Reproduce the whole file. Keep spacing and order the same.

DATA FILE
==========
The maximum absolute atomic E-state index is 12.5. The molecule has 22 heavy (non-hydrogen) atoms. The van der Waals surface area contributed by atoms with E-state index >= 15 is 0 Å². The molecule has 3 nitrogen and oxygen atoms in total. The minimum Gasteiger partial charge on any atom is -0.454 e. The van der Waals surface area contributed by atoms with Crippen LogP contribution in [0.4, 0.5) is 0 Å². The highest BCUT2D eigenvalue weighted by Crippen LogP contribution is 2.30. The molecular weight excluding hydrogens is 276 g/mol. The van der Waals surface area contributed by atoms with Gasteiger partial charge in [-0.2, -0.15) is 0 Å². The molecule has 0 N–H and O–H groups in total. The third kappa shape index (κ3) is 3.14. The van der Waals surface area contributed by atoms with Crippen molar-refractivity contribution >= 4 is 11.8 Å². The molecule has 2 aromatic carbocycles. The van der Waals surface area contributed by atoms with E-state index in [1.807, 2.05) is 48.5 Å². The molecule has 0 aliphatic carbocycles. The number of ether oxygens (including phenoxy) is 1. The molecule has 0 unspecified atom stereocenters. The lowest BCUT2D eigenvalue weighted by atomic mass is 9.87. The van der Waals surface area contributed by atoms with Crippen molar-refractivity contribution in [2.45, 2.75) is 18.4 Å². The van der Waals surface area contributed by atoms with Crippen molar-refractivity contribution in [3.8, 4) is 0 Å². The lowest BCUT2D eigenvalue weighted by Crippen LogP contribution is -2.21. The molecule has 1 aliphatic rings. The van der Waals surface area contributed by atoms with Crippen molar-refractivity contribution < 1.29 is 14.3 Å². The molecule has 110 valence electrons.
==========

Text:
The maximum absolute atomic E-state index is 12.5. The molecule has 22 heavy (non-hydrogen) atoms. The van der Waals surface area contributed by atoms with E-state index >= 15 is 0 Å². The molecule has 3 nitrogen and oxygen atoms in total. The minimum Gasteiger partial charge on any atom is -0.454 e. The van der Waals surface area contributed by atoms with Crippen LogP contribution in [0.4, 0.5) is 0 Å². The highest BCUT2D eigenvalue weighted by Crippen LogP contribution is 2.30. The molecular weight excluding hydrogens is 276 g/mol. The van der Waals surface area contributed by atoms with Gasteiger partial charge in [-0.2, -0.15) is 0 Å². The molecule has 0 N–H and O–H groups in total. The third kappa shape index (κ3) is 3.14. The van der Waals surface area contributed by atoms with Crippen molar-refractivity contribution >= 4 is 11.8 Å². The molecule has 2 aromatic carbocycles. The van der Waals surface area contributed by atoms with E-state index in [1.807, 2.05) is 48.5 Å². The molecule has 0 aliphatic carbocycles. The number of ether oxygens (including phenoxy) is 1. The molecule has 0 unspecified atom stereocenters. The lowest BCUT2D eigenvalue weighted by atomic mass is 9.87. The van der Waals surface area contributed by atoms with Crippen molar-refractivity contribution in [2.45, 2.75) is 18.4 Å². The van der Waals surface area contributed by atoms with Crippen molar-refractivity contribution in [3.8, 4) is 0 Å². The lowest BCUT2D eigenvalue weighted by Crippen LogP contribution is -2.21. The molecule has 1 aliphatic rings. The van der Waals surface area contributed by atoms with Crippen molar-refractivity contribution < 1.29 is 14.3 Å². The molecule has 110 valence electrons.